90. Specht RL (1958) An introduction to the ethnobotany of Arnhem Land. In: Specht RL, Mountford CP (eds) Records of the American-Australian Scientific expedition to Arnhem Land, vol 3. Melbourne University Press, Melbourne, pp 479–503Google Scholar
  91. Van der Veen M (2007) Formation processes of desiccated and carbonized plant remains—the identification of routine practice. J Archaeol Sci 34:968–990CrossRefGoogle Scholar
  92. Vannieuwenhuyse D (2016) Mind the gap: geoarchaeology and micromorphology of cave and rockshelter sequences from the Kimberley, north-west Australia. PhD, University of Western Australia, CrawleyGoogle Scholar
  93. Webb LJ (1959) The use of plant medicines and poisons by Australian Aborigines. Mankind 7:137–146Google Scholar
  94. Wheeler JR (ed) (1992) Flora of the Kimberley region. Department of Conservation and Land Management, PerthGoogle Scholar
  95. Whitau R, Balme J, O’Connor S, Wood R (2017) Wood charcoal analysis at Riwi cave, Gooniyandi country, Western Australia. Quat Int 457:140–154CrossRefGoogle Scholar
  96. Whitau R, Vannieuwenhuyse D, Dotte-Sarout E, Balme J, O’Connor S (2018) Home is where the hearth is: anthracological and microstratigraphic analyses of Pleistocene and Holocene combustion features, Riwi Cave (Kimberley, Western Australia). J Archaeol Method Theory 25:739–776CrossRefGoogle Scholar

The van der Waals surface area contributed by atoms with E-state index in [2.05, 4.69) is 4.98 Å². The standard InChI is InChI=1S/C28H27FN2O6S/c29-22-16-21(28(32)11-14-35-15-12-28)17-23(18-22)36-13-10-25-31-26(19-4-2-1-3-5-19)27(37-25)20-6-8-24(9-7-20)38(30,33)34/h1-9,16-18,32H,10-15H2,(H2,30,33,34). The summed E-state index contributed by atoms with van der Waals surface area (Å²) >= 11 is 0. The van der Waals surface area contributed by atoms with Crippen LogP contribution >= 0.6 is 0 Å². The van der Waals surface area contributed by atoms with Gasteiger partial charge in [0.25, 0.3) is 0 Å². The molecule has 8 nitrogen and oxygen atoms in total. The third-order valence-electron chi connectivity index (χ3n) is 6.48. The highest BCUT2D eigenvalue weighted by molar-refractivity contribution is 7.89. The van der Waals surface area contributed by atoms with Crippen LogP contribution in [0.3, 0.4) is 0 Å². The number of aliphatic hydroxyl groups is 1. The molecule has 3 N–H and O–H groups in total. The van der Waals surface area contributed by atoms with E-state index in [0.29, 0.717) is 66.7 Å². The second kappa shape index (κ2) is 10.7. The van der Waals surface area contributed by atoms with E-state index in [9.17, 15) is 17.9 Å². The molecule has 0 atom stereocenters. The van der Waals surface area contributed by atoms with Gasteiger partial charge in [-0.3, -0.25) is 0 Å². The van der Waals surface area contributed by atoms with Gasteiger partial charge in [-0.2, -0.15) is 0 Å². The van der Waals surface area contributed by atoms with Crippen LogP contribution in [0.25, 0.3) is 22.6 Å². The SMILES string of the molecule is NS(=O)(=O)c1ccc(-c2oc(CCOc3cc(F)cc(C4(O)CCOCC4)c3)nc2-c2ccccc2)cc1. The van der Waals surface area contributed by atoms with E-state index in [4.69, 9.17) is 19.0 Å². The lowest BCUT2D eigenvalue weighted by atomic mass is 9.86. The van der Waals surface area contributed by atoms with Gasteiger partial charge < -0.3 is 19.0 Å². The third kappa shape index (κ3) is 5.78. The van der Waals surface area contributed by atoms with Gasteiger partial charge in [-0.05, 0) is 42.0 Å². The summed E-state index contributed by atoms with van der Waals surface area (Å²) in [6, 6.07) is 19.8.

97. Wightman G (2003) Plants and animals of Kija and Jaru Country: Aboriginal knowledge conservation and ethnobiological research in the Upper Ord Catchment, Western Australia. Australian Government Land & Water Australia, CanberraGoogle Scholar
  98. Williams CJ (2013) Medicinal plants in Australia. Volume 4, an antipodean apothecary. Rosenberg Publishing, DuralGoogle Scholar
  99. Wiynjorrotj P et al (2005) Jawoyn plants and animals: Aboriginal flora and fauna knowledge from Nitmiluk National Park and the Katherine area, Northern Australia. Northern Territory Botanical Bulletin 29. Jawoyn Association, KatherineGoogle Scholar
  100. Wood R, Jacobs Z, Vannieuwenhuyse D, Balme J, O’Connor S, Whitau R (2016) Towards an accurate and precise chronology for the colonization of Australia: the example of Riwi, Kimberley, Western Australia. PLoS ONE 11:e0160123. CrossRefGoogle Scholar

Copyright information

© Springer-Verlag GmbH Germany, part of Springer Nature 2019

Authors and Affiliations

  1. 1.Archaeology, M257, School of Social SciencesUniversity of Western AustraliaCrawleyAustralia
  2. 2.Archaeology and Natural History, School of Culture, History, and Language, College of Asia and the PacificAustralian National UniversityCanberraAustralia
  3. 3.ARC Centre of Excellence for Australian Biodiversity and HeritageAustralian National UniversityCanberraAustralia
  4. 4.School of Archaeology and AnthropologyAustralian National UniversityActonAustralia

Personalised recommendations